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Association for the Study of Higher Education (ASHE) Conference

November 15, 2023 November 18, 2023

2023 Theme | Higher Ed Research: Purposes, Politics, & Practices

Written by: 2023 ASHE President Dr. Ana Martínez-Alemán

As we approach our 50th year as an association whose members study higher education, and as we move to enact our association’s strategic goals, it’s fitting to take time to examine the many political forces and authorities that bear upon contemporary higher education. Challenges to higher education by social, political, and economic forces have always been a staple feature of the history of higher education, and as researchers, we have made empirical how those politics have impacted the purposes and practices of higher education. 

Our membership has contributed research that made the case for the value of racial and ethnic diversity in our colleges and universities, as well as the ethics of deferred action for immigrant children. Our membership has provided evidence of the positive effects of federal and state funding for higher education, funding that has enabled economic growth in states, the expansion of entrepreneurship and technological breakthroughs, and national priorities. Research by our members has brought attention to the necessity for federal scrutiny of campus sexual violence, predatory for-profit institutions, and undergraduate student success. As higher education researchers, we have isolated and illuminated the impact of state legislative politics on academic freedom, neoliberalism’s pervasive sculpting of intercollegiate athletics, and how immigration and foreign policies impact international student and scholar mobility. 

I am reminded of a Gwendolyn Brooks poem, “a song in the front yard,” in which she writes of her longing for life outside the safety of her front yard, even though that comes with implications, with danger, and with uncertainty. Brooks writes,

I’ve stayed in the front yard all my life.
I want a peek at the back
Where it’s rough and untended and hungry weed grows.  
A girl gets sick of a rose.

Brooks’ poem is a reminder to me that part of being a social scientist is acknowledging and allowing the want to see something besides my well-tended roses ‘out front,’ the well-established, confining fences of my present and my past that keep me from the possibilities of a future unmapped.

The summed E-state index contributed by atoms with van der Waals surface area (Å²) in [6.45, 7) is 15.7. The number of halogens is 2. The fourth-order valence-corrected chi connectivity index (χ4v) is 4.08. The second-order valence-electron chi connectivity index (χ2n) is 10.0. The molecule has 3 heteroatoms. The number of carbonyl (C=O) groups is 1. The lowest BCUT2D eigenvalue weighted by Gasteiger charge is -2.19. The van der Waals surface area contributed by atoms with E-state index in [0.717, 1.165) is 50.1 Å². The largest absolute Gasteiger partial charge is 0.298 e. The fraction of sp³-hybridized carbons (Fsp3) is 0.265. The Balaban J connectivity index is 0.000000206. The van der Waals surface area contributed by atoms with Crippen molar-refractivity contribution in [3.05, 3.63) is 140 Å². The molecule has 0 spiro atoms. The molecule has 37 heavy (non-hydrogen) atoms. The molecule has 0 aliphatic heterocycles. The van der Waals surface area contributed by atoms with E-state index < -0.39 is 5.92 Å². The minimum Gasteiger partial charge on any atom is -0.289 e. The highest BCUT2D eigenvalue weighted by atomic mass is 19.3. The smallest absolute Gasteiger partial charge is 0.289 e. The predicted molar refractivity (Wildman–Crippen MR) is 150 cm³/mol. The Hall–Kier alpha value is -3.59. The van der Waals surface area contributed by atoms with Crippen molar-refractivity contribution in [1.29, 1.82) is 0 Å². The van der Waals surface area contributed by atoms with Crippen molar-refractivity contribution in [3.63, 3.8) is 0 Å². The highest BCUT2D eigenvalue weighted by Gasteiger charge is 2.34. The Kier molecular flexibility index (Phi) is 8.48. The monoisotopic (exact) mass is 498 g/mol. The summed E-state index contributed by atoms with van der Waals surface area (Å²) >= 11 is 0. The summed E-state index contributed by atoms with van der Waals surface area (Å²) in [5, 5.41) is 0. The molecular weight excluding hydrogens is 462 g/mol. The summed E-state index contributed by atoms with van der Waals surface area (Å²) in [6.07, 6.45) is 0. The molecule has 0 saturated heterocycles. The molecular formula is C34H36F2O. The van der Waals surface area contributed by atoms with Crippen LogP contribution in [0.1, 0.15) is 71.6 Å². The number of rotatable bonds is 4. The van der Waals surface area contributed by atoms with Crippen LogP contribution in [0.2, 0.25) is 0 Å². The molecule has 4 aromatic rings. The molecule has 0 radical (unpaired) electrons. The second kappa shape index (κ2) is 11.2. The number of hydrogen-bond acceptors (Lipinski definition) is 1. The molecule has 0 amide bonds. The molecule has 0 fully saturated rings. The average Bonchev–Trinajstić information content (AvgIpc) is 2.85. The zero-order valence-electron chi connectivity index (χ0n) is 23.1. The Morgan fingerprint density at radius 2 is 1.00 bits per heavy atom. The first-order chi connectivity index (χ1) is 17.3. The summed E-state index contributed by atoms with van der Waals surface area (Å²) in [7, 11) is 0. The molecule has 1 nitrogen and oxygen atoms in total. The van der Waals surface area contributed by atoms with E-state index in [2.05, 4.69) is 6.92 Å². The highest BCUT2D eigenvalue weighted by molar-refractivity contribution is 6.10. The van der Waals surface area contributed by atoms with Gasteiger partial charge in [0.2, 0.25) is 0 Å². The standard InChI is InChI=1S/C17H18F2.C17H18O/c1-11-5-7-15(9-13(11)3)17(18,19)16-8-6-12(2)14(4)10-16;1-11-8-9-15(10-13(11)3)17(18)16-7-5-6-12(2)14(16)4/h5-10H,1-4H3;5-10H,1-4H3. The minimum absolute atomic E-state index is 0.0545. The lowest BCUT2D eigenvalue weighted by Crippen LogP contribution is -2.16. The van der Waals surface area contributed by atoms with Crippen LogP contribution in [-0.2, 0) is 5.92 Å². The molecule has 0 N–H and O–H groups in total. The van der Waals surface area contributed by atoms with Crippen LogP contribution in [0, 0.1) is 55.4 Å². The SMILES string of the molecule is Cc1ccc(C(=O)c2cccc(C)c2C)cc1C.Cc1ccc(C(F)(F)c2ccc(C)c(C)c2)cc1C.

The contemporary global and domestic politics that inform the purposes of higher education and their implications need our urgent attention as researchers. What needs our attention now?

The examples are countless but to illustrate the point, we can point to: State and federal elected officials have targeted public universities’ teaching of racial justice, Critical Race Theory, and diversity programs through legislative channels and by xenophobic rhetoric.  State lawmakers have targeted tenure to purge institutions of ‘woke’ faculty, and nationwide faculty have been dismissed for exercising academic freedom as well as their First Amendment rights to free speech. Equitable student access to higher education has been challenged on many fronts.  Globally, spending on private tertiary education has experienced considerable growth, and in the U.S., the politics that have fueled the stalemate on student loan debt-relief and the decline of state direct appropriations to students over four decades suggest that privilege and entitlement have trumped higher education’s purpose to serve as a public good.

At our 2023 annual conference, let’s consider, debate, and examine the many different ways in which political forces have and will engineer higher education’s purposes and practices. How can our empirical scrutiny address political forces that impact how we educate and serve students; or how we protect academic freedom or the livelihood of staff; or how we can inform legislation on access, affordability, and research integrity? And unquestionably, much, much more.

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